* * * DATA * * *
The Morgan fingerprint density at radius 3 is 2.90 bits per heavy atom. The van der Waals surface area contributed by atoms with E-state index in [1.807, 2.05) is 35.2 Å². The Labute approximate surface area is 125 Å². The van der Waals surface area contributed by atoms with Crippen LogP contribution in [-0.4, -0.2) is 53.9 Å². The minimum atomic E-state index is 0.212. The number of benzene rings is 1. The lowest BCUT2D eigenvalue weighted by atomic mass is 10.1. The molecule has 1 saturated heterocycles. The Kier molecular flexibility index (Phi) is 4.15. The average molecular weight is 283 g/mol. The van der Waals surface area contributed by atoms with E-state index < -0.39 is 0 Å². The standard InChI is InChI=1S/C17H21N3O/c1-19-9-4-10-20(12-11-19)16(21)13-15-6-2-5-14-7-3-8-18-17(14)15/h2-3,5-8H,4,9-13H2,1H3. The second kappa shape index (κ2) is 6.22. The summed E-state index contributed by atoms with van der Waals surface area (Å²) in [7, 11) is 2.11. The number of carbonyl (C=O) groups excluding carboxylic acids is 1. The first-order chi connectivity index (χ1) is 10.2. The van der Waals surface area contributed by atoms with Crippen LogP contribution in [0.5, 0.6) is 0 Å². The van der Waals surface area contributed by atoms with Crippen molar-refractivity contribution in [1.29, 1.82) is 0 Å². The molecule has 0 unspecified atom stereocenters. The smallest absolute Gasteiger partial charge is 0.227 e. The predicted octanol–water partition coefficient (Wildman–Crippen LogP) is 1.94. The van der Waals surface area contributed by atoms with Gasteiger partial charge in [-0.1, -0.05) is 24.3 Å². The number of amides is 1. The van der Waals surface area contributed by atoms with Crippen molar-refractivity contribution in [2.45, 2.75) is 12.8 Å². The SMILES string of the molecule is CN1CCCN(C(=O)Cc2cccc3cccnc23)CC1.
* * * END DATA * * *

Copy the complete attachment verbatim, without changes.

The Morgan fingerprint density at radius 3 is 2.90 bits per heavy atom. The van der Waals surface area contributed by atoms with E-state index in [1.807, 2.05) is 35.2 Å². The Labute approximate surface area is 125 Å². The van der Waals surface area contributed by atoms with Crippen LogP contribution in [-0.4, -0.2) is 53.9 Å². The minimum atomic E-state index is 0.212. The number of benzene rings is 1. The lowest BCUT2D eigenvalue weighted by atomic mass is 10.1. The molecule has 1 saturated heterocycles. The Kier molecular flexibility index (Phi) is 4.15. The average molecular weight is 283 g/mol. The van der Waals surface area contributed by atoms with E-state index < -0.39 is 0 Å². The standard InChI is InChI=1S/C17H21N3O/c1-19-9-4-10-20(12-11-19)16(21)13-15-6-2-5-14-7-3-8-18-17(14)15/h2-3,5-8H,4,9-13H2,1H3. The second kappa shape index (κ2) is 6.22. The summed E-state index contributed by atoms with van der Waals surface area (Å²) in [7, 11) is 2.11. The number of carbonyl (C=O) groups excluding carboxylic acids is 1. The first-order chi connectivity index (χ1) is 10.2. The van der Waals surface area contributed by atoms with Crippen LogP contribution in [0.5, 0.6) is 0 Å². The van der Waals surface area contributed by atoms with Crippen molar-refractivity contribution in [1.29, 1.82) is 0 Å². The molecule has 0 unspecified atom stereocenters. The smallest absolute Gasteiger partial charge is 0.227 e. The predicted octanol–water partition coefficient (Wildman–Crippen LogP) is 1.94. The van der Waals surface area contributed by atoms with Gasteiger partial charge in [-0.1, -0.05) is 24.3 Å². The number of amides is 1. The van der Waals surface area contributed by atoms with Crippen molar-refractivity contribution in [2.45, 2.75) is 12.8 Å². The SMILES string of the molecule is CN1CCCN(C(=O)Cc2cccc3cccnc23)CC1.